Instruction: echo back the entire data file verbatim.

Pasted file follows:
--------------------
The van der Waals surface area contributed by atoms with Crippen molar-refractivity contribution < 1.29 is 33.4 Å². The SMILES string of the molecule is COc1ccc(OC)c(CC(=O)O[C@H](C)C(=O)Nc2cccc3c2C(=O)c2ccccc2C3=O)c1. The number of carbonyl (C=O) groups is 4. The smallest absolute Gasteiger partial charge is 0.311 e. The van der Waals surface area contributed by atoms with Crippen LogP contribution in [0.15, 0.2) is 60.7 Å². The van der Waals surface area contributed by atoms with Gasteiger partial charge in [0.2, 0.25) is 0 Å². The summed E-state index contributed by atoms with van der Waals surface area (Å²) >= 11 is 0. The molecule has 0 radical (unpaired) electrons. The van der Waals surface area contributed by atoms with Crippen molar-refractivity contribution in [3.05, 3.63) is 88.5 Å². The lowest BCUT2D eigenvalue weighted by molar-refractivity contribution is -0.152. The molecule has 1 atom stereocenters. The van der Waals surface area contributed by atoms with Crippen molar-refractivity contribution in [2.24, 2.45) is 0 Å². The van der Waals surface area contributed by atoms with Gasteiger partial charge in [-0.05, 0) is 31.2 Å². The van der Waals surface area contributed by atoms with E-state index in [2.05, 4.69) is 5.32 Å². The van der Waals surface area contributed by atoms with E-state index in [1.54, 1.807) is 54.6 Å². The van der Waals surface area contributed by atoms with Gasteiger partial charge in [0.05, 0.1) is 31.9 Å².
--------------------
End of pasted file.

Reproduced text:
The van der Waals surface area contributed by atoms with Crippen molar-refractivity contribution < 1.29 is 33.4 Å². The SMILES string of the molecule is COc1ccc(OC)c(CC(=O)O[C@H](C)C(=O)Nc2cccc3c2C(=O)c2ccccc2C3=O)c1. The number of carbonyl (C=O) groups is 4. The smallest absolute Gasteiger partial charge is 0.311 e. The van der Waals surface area contributed by atoms with Crippen LogP contribution in [0.15, 0.2) is 60.7 Å². The van der Waals surface area contributed by atoms with Gasteiger partial charge in [0.2, 0.25) is 0 Å². The summed E-state index contributed by atoms with van der Waals surface area (Å²) >= 11 is 0. The molecule has 0 radical (unpaired) electrons. The van der Waals surface area contributed by atoms with Crippen molar-refractivity contribution in [3.05, 3.63) is 88.5 Å². The lowest BCUT2D eigenvalue weighted by molar-refractivity contribution is -0.152. The molecule has 1 atom stereocenters. The van der Waals surface area contributed by atoms with Crippen molar-refractivity contribution in [2.24, 2.45) is 0 Å². The van der Waals surface area contributed by atoms with Gasteiger partial charge in [-0.05, 0) is 31.2 Å². The van der Waals surface area contributed by atoms with E-state index in [2.05, 4.69) is 5.32 Å². The van der Waals surface area contributed by atoms with E-state index in [1.54, 1.807) is 54.6 Å². The van der Waals surface area contributed by atoms with Gasteiger partial charge in [0.05, 0.1) is 31.9 Å².